Rain water coming in through the inside of the mast? - SailNet Community
 
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post #1 of 8 Old 04-18-2003 Thread Starter
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Rain water coming in through the inside of the mast?

This is not really a big deal since my vessel is all glass with a foam core. But, I''m trying to keep a dry boat. My mast is a Z-Spar stepped on the keel with internal lines and whenever it rains I get water in the bilges. Over the years it has rotted out the wooden floor joists and I''ve replaced them with syntheic materials so this will not happen again. This is a fin keeled vessel with about 3" of bilge space.


Does anyone have this same problem and what did you do about it. Or, am I just going to have to live with that little bit of water always collecting under my deck.


DelmarRey in Seattle
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post #2 of 8 Old 04-19-2003
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Rain water coming in through the inside of the mast?

First of all, when you say ''floor joists'' I assume that you mean the transverse frames that are typically glassed to the hull. While these may coincidentally hold up the deck their real purpose is to distribut keel and rig loads into the hull. Plastic tends to bond poorly and be more flexible so that the choice of using plastic for floor frames is a pretty poor one and one that can cause fatigue due to increased flexure where the hull turns down into the bilge. I would suggest that you use the plastic frames as mold and throughly glass (mat, then roving set in epoxy)completely over them in order to properly create a set of transverse frames.

As to rain water getting into the bilge. This is something that I too am wrestling with. I really hate keel stepped masts and that is one of the primary reasons. My current thinking is that if I ever go offshore I will have my mast cut off at the deck line and have a rigid base plate made at the deck line, close the deck partners and reinforce the deck at the mast base, and then have rigid top plates added to the top of the mast stub in the cabin. When complete the mast baseplate would be through bolted through the deck into the stub mast. The result a stronger mast (rigid end connection vs semi rigid), a mast that won''t leak into the bilge, and a mast that will stay aboard just like a keel stepped mast but a mast that can be jetissoned at sea if necesary.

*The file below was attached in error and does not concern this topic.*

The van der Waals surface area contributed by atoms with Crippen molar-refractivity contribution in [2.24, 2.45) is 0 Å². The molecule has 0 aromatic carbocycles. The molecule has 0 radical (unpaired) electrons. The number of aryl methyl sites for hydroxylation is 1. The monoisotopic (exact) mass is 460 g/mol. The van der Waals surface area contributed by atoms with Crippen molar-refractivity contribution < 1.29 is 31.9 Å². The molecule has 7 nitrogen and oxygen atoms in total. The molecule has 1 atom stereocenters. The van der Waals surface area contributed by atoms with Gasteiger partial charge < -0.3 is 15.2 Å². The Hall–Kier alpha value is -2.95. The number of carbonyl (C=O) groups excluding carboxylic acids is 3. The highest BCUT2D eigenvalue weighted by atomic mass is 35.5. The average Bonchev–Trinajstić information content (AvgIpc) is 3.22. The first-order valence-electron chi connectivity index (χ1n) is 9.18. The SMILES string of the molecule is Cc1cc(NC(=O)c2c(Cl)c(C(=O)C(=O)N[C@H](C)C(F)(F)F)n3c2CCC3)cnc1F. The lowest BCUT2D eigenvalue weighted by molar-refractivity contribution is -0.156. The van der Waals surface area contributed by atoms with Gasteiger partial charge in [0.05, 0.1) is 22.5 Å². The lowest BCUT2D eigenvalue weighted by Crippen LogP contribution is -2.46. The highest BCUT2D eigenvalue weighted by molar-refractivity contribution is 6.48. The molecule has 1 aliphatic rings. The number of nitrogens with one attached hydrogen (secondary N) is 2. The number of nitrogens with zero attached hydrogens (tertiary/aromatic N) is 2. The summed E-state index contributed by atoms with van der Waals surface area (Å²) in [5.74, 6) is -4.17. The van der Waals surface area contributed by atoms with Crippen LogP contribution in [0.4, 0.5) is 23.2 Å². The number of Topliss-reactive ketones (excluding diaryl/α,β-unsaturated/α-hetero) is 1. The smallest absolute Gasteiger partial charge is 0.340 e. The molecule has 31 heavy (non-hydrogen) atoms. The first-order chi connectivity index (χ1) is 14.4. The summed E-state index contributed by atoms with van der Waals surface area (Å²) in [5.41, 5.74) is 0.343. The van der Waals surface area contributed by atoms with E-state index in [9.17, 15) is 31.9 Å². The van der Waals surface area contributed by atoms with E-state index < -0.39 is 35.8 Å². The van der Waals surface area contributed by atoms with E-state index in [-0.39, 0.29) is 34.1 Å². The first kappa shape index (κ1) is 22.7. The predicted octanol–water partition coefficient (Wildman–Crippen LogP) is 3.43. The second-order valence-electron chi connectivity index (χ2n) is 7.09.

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post #3 of 8 Old 04-19-2003
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Rain water coming in through the inside of the mast?

DelmarRey:
Yes, all keel stepped masts (especially /w internal halyards) allow water in.
One of the many reasons I hate shallow bilges w/out deep sump.
BTW: You likely suffer from siome mildew on the under side of your sole (floorboards); which can be treated /w chlorine bleach & scrubbing - then soak the underside of the boards /w ethylene-glycol type anti-freeze.
Jeff:
Interesting idea; converting keel stepped to deck stepped. I like the idea of being able to separate the mast (jettison at sea) from the hull.
Supspect, tho'', that the deck reinforcement at mast base could be problematic. Would''nt the lower mast stub only provide a compression post?
How about merely "sealing" the interior of the mast at the deck partner (or anywhere beneath the lowest mast opening), and drilling a weeping hole immediately above the seal?
I never bothered, as my diaphram bilge pump kept the deep sump pretty dry.
I''d like to hear more ...
Gord
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post #4 of 8 Old 04-19-2003
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Rain water coming in through the inside of the mast?

I don''t know how much engineering that you are familiar with but here is how I am looking at this. I did discuss this with a couple folks that work at Farr (which are the folks who designed my boat.) While nothing was conclusive, they were in basic agreement with the logic on this.